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Politics : War -- Ignore unavailable to you. Want to Upgrade?


To: Thomas M. who wrote (2922)8/23/2001 1:53:49 PM
From: Nadine Carroll  Read Replies (2) | Respond to of 23325
 
What you are describing was not Barak's offer. Barak's offer involved dismantling most of the settlements!

Furthermore, both Saeb Erekat and Yossi Beilin have stated publicly that the talks did not break down over settlements. The two sides had worked out an agreement on settlements.

What destroyed the talks was Arafat's blanket insistence that Israel accept the right of return of 3.7 million Palestinian refugees, not to Palestine, but to Israel, thus extinguishing it as a Jewish state.



To: Thomas M. who wrote (2922)8/25/2001 4:33:48 AM
From: GUSTAVE JAEGER  Respond to of 23325
 
Follow-up to my Byzantine Alliance scenario or how Europe's deceitfulness towards Arabs might further wreak havoc on the Middle East...

Jerusalem Quarterly File

Double Issue 11-12, 2001

Time to Change: The European Role in Jerusalem

Issa Kassissieh


Author's Note:
This article was written prior to the passing of Mr. Faisal Abdel Qader al-Husseini. The staff at the Orient House vow to continue the legacy of Mr. Husseini and to maintain the Orient House as the PLO Headquarters in East Jerusalem.


jqf-jerusalem.org

Excerpt:

Europe's policy towards Palestinians in Jerusalem can be characterized as following the line of least resistance. Over the past three years, Europe has slowly regressed in its willingness to meet Palestinian officials in Jerusalem during diplomatic visits and to maintain a balanced position vis-à-vis the Israelis and Palestinians. European financial contributions to Jerusalem and its institutions have also been largely symbolic. This lack of support comes in spite of the letter from Shimon Peres to the former Norwegian Foreign Minister Johan Holst, dated October 11, 1993, in which the Israeli Foreign Minister stated that support for East Jerusalem institutions should be "encouraged." Financial assistance to East Jerusalem has also dropped off despite the growing needs in the city after Israel imposed the military closure in 1993.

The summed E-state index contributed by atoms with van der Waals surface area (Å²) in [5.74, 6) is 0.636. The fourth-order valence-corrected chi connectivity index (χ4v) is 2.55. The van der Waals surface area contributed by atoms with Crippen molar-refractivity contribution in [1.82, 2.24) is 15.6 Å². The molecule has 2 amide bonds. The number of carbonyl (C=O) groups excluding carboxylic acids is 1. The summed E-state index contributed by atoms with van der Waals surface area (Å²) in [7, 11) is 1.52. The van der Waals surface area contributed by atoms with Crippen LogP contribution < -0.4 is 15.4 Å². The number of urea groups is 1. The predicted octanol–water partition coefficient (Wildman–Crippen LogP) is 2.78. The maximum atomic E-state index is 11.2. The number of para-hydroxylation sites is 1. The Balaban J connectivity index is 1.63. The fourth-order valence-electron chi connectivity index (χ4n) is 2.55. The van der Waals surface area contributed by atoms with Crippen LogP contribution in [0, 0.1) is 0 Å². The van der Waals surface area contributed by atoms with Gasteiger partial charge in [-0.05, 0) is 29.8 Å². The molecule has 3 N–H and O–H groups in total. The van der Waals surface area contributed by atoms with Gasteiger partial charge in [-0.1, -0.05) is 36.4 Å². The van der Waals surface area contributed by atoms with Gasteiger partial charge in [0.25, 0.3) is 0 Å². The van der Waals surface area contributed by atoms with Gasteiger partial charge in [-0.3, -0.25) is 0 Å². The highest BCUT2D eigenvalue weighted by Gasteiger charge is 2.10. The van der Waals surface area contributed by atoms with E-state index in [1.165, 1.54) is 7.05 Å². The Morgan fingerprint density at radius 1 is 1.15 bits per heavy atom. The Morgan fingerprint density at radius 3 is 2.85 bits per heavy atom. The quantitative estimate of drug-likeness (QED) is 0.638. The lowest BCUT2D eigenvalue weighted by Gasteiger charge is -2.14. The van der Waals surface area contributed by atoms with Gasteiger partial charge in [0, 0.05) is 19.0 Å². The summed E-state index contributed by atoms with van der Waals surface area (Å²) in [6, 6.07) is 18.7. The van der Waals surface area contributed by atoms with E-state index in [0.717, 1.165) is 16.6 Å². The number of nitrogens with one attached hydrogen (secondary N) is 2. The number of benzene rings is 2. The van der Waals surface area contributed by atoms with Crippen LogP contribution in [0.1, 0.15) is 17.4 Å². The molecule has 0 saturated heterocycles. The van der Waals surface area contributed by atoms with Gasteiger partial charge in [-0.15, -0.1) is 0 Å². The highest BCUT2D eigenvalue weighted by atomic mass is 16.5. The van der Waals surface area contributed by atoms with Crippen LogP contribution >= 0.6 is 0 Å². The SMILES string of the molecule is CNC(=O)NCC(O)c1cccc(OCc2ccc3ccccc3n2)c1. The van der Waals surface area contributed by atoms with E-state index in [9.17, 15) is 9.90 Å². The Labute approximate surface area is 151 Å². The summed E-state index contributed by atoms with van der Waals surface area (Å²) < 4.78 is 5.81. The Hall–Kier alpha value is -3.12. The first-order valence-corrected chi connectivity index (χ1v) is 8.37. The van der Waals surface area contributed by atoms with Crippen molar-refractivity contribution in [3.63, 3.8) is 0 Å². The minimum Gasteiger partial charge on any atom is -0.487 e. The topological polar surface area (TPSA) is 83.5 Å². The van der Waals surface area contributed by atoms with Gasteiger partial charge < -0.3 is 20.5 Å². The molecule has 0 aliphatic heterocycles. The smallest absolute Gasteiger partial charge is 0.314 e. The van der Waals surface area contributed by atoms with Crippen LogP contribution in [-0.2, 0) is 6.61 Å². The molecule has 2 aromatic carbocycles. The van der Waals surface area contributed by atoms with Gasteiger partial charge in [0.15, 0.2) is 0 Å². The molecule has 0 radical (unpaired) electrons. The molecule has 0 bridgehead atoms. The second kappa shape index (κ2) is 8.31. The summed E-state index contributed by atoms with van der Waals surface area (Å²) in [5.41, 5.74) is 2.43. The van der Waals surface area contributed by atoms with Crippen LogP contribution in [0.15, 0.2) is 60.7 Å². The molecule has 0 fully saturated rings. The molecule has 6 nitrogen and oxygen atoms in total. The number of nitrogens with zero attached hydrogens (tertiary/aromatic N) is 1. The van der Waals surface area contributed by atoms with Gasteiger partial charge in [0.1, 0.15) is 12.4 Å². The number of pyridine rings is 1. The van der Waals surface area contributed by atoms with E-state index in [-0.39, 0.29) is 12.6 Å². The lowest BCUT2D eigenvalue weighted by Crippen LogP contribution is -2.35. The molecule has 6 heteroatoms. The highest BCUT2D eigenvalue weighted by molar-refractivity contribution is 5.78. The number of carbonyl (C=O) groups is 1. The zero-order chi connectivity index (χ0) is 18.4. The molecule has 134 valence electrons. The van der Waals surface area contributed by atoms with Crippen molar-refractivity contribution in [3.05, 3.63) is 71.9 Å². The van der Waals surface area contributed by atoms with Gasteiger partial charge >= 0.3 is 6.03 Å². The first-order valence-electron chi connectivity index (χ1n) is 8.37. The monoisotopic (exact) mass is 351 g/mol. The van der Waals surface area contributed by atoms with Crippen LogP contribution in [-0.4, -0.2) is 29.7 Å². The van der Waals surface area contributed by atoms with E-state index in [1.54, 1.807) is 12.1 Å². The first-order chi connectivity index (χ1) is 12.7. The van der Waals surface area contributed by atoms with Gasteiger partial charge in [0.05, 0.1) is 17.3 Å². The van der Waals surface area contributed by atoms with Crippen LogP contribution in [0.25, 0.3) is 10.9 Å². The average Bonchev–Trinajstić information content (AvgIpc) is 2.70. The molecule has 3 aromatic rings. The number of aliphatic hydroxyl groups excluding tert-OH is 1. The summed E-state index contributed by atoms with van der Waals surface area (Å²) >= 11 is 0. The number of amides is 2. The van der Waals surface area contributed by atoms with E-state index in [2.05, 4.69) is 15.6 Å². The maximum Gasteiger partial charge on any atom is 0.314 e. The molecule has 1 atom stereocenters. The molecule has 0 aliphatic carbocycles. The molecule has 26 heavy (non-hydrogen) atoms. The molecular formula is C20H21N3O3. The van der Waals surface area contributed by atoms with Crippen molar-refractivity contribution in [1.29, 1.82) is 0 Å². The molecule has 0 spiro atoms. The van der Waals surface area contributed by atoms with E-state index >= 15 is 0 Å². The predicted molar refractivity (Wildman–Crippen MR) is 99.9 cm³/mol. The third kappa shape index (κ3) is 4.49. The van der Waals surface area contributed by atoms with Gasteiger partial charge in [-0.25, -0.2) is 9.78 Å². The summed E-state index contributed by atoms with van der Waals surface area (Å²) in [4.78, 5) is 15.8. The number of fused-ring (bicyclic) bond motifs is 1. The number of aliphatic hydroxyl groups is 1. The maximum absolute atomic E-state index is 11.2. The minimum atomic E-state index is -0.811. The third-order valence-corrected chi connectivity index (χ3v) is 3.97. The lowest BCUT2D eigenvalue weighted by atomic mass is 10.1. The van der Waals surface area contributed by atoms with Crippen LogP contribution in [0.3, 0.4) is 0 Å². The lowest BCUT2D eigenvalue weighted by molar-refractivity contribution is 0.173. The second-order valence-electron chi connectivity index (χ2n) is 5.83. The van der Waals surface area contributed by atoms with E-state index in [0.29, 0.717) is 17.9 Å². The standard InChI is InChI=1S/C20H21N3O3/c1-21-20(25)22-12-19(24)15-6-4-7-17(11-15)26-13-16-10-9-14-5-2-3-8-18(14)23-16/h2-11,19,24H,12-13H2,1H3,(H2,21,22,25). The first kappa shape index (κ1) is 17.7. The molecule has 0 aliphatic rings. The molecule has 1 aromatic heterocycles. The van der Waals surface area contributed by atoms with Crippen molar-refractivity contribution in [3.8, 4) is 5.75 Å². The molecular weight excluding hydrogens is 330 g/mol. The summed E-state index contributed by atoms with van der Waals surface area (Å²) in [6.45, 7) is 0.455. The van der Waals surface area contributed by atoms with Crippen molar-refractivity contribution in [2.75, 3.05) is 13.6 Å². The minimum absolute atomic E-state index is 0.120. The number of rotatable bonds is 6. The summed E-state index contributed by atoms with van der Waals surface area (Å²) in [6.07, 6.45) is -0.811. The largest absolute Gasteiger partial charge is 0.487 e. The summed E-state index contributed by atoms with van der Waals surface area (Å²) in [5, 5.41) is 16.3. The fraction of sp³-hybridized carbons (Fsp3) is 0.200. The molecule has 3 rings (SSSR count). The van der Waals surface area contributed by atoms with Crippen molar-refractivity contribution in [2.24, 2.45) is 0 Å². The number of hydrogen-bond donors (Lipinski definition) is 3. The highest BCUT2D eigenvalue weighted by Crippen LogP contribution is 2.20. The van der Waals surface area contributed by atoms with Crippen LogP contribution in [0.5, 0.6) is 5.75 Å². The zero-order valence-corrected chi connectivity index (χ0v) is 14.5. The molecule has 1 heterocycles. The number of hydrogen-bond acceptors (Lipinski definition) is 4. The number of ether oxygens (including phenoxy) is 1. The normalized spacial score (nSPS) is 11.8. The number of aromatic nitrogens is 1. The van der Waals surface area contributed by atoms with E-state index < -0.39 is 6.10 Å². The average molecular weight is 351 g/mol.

Europe's unwillingness to implement policies that might effectively deter Israel from consolidating its status quo on Jerusalem's final status and to support Palestinian institutions only contributed to the unequal power balance. Such inequality created the setting for Camp David where the Palestinians were forced into a lose-lose position: the Israeli stand on Jerusalem, based on 34 years of creating facts on the ground, was presented to the Palestinian side in a "take it or leave it" manner. As the Israeli ideas only allowed for the creation of distinct Bantustans and did not satisfy the Palestinians' minimal strategic demands for developing East Jerusalem, the Palestinians naturally expressed their reservations. While the Palestinians did not wholly reject the Israeli ideas, they were subsequently condemned for not accepting the proposal in its entirety.

Europe has erred in interpreting the past flexibility of the Palestinians, particularly in regards to Jerusalem, as a willingness to make concessions on the city; this has become a costly misinterpretation. On paper, Europe continuously calls for the adherence to international law and UN resolutions on Jerusalem; yet in practice international laws are not enforced. Israel thereby is given the leeway to issue inflammatory statements, such as the recent one issued by the Israeli Security Minister Uzi Landau calling for the shutting down of a dozen Palestinian institutions in East Jerusalem, including the Orient House. The ability of Israel to make such provocative declarations with no recrimination from the international community only encourages the Israeli right wing.

Europe must reconsider its passive policy towards Palestine and Jerusalem in particular. Its failure to play a strong role in the Middle East has contributed to today's destabilized environment. Europe cannot afford to remain locked into a cycle of having to compensate the Jews for its role in their past suffering; instead it must recognize today's requirements and set out to curb injustice where injustice thrives. Not doing so will diminish Europe's stature in Palestine and the entire Middle East. As Faisal Husseini would always reiterate, "If the Palestinian secular and moderate leadership loses the flag of Jerusalem and the Palestinian state; if it is unable to fulfill the promises made at Madrid, then other radical nationalist movements will pick up the flag." If this occurs and Europe cannot curb Israeli violations in the occupied territories then extremism will spread, destabilizing not only the Middle East but also possibly Europe itself. Europe has reached another crossroads in its history with the Middle East and now has the opportunity to right the wrongs of the past.
________________

Indeed we're in for the worst-case scenario: as the US retreats on the diplomatic sidelines, Europe trades off its long-standing pro-Arab/Palestinian inclination against a higher-profile role in the region --on Israel's terms...